Back on April 11, 1986, Critters, starring Dee Wallace (The Howling 1981, Cujo 1983), M. Emmit Walsh (Blade Runner 1982, Blood Simple 1984), Scott Grimes (Critters 2 1988, E.R. TV series), Billy Green Bush (Five Easy Pieces 1970, The Hitcher 1986), Nadine Van der Velde (Private School 1983, Munchies 1987), Don Keith Opper (Critters 2 1988, Critters 3 1991), Terrence Mann (Critters 2 1988, Critters 3 1991), and directed by Stephen Herek (Bill and Ted’s Excellent Adventure 1988, Mr. Holland’s Opus 1995) was released in theaters. Shot in Kansas from July to October back in 1984, with an estimated budget of two million dollars, at the end of the film’s theatrical run, it grossed just over thirteen million, making it a financial success and spawning three more sequels over the next six years. Introducing viewers to fury little creatures with blood red eyes and razor sharp teeth, Critters has become a perfect potion of Science Fiction, Horror, and Comedy all mixed into one as it celebrates thirty years.
In outer space, two intergalactic Bounty Hunters, Ug (Mann) and Lee, are cruising around the cosmos when they get a distress call from Warden Zanti (Michael Lee Gogin: The Lord of the Rings 1978, Fear and Loathing in Las Vegas 1998), of a prison asteroid, that ten Krites have escaped in the prison’s fastest ship. The Bounty Hunter’s mission is to eliminate the dangerous and hungry Krites before they can multiply.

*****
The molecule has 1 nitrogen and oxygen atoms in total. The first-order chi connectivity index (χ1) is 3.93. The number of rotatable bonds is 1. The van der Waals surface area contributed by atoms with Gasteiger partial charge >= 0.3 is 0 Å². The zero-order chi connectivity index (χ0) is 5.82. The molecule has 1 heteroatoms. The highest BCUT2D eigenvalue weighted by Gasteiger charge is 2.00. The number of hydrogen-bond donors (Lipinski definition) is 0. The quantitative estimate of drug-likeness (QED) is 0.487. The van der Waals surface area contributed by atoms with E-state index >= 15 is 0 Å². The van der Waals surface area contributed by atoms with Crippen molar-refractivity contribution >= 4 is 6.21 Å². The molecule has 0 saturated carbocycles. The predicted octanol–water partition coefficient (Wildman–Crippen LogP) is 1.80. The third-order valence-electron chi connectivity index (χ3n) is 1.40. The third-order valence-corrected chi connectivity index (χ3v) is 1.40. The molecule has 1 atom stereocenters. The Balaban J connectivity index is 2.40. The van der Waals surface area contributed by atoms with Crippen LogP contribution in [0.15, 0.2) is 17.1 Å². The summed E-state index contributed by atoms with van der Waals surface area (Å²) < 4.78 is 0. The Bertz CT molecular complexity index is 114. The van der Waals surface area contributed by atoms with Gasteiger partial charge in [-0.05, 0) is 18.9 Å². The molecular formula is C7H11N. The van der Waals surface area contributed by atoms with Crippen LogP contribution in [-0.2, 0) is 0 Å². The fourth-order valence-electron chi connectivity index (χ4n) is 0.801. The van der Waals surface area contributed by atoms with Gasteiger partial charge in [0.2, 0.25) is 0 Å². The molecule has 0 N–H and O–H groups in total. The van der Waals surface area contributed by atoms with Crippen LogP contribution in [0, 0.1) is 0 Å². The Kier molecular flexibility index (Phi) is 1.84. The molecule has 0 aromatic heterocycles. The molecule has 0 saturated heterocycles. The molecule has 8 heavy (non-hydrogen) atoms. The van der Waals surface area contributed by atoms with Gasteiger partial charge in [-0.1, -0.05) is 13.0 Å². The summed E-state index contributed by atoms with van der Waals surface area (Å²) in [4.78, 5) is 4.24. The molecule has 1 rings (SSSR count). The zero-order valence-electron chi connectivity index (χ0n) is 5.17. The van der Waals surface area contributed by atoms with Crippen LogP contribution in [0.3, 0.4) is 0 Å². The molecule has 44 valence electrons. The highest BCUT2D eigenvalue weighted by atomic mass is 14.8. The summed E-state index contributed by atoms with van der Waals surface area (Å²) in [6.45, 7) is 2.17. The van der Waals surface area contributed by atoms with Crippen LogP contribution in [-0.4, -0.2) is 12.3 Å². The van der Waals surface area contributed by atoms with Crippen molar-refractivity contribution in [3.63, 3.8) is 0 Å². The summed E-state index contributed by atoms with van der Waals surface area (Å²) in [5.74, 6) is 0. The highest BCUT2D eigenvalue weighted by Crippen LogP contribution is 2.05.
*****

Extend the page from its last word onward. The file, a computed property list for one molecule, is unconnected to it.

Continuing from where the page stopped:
On Earth, the Browns are a typical mid-western farm family: Jay (Bush) is a farmer, self-made man, and local bowling league champion. His wife, Helen (Wallace), is a stay at home mother who takes care of all the house work and imparts wisdom to her children. Their daughter, April (Van der Velde), is a high school student of sixteen or seventeen with all the normal teenage girl problems. Her little brother, Brad (Grimes), is on the verge of puberty and is a troublemaker with a penchant for homemade fireworks. Charlie (Opper), Brad’s friend and employee of Jay, has a good heart, but is considered the town drunk and lunatic who babbles on and on about UFOs and receiving transmissions through the fillings in his teeth.
One night, the Krites land and devour local cop, Jeff (Ethan Phillips: Star Trek: Voyager TV series, The Island 2005). Meanwhile, the Bounty Hunters have landed on the outskirts of town and are searching for the Krites. Ug has taken the human form of big hair rocker, Johnny Steele, and Lee takes on the form of the dead cop. The Krites make their way to the Brown farm and eat their cattle. Jay and Brad investigate, are horrified by what they see, and head back to the house. Helen sees a pair of glowing red eyes out the kitchen window just as Jay and Brad make their way back. Suddenly the power goes out. Jay goes down to the cellar to investigate and is attacked by one of the Krites.